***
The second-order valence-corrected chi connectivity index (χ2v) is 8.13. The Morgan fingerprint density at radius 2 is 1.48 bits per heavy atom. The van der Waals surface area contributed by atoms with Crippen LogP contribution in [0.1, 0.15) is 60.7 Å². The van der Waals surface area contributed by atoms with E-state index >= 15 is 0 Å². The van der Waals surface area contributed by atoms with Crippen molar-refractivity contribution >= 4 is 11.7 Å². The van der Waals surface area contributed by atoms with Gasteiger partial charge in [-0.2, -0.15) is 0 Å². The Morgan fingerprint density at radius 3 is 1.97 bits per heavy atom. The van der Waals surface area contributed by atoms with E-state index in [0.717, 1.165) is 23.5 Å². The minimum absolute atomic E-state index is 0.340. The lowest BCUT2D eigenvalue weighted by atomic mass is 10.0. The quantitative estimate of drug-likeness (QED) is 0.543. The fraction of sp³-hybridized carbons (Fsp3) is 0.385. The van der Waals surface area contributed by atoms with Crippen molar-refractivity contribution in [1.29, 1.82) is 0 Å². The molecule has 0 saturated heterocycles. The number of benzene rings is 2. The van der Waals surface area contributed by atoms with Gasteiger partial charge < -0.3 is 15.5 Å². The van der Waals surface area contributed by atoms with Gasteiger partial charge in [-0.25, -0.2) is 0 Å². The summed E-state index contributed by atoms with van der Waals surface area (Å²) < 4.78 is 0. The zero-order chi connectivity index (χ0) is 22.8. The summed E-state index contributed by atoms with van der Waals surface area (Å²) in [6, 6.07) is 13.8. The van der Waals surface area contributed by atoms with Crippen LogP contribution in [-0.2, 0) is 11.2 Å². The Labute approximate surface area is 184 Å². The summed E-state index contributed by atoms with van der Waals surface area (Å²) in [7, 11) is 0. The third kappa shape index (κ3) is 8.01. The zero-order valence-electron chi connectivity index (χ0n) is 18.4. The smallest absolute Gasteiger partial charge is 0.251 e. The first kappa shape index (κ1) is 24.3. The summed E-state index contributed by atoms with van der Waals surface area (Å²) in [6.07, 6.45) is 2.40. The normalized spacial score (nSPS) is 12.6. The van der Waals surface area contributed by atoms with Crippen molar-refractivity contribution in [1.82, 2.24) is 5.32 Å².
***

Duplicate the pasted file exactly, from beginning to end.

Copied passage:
The second-order valence-corrected chi connectivity index (χ2v) is 8.13. The Morgan fingerprint density at radius 2 is 1.48 bits per heavy atom. The van der Waals surface area contributed by atoms with Crippen LogP contribution in [0.1, 0.15) is 60.7 Å². The van der Waals surface area contributed by atoms with E-state index >= 15 is 0 Å². The van der Waals surface area contributed by atoms with Crippen molar-refractivity contribution >= 4 is 11.7 Å². The van der Waals surface area contributed by atoms with Gasteiger partial charge in [-0.2, -0.15) is 0 Å². The Morgan fingerprint density at radius 3 is 1.97 bits per heavy atom. The van der Waals surface area contributed by atoms with E-state index in [0.717, 1.165) is 23.5 Å². The minimum absolute atomic E-state index is 0.340. The lowest BCUT2D eigenvalue weighted by atomic mass is 10.0. The quantitative estimate of drug-likeness (QED) is 0.543. The fraction of sp³-hybridized carbons (Fsp3) is 0.385. The van der Waals surface area contributed by atoms with Crippen molar-refractivity contribution in [1.29, 1.82) is 0 Å². The molecule has 0 saturated heterocycles. The number of benzene rings is 2. The van der Waals surface area contributed by atoms with Gasteiger partial charge < -0.3 is 15.5 Å². The van der Waals surface area contributed by atoms with Gasteiger partial charge in [-0.25, -0.2) is 0 Å². The summed E-state index contributed by atoms with van der Waals surface area (Å²) < 4.78 is 0. The zero-order chi connectivity index (χ0) is 22.8. The summed E-state index contributed by atoms with van der Waals surface area (Å²) in [6, 6.07) is 13.8. The van der Waals surface area contributed by atoms with Crippen LogP contribution in [-0.2, 0) is 11.2 Å². The Labute approximate surface area is 184 Å². The summed E-state index contributed by atoms with van der Waals surface area (Å²) in [7, 11) is 0. The third kappa shape index (κ3) is 8.01. The zero-order valence-electron chi connectivity index (χ0n) is 18.4. The smallest absolute Gasteiger partial charge is 0.251 e. The first kappa shape index (κ1) is 24.3. The summed E-state index contributed by atoms with van der Waals surface area (Å²) in [6.07, 6.45) is 2.40. The normalized spacial score (nSPS) is 12.6. The van der Waals surface area contributed by atoms with Crippen molar-refractivity contribution in [1.82, 2.24) is 5.32 Å².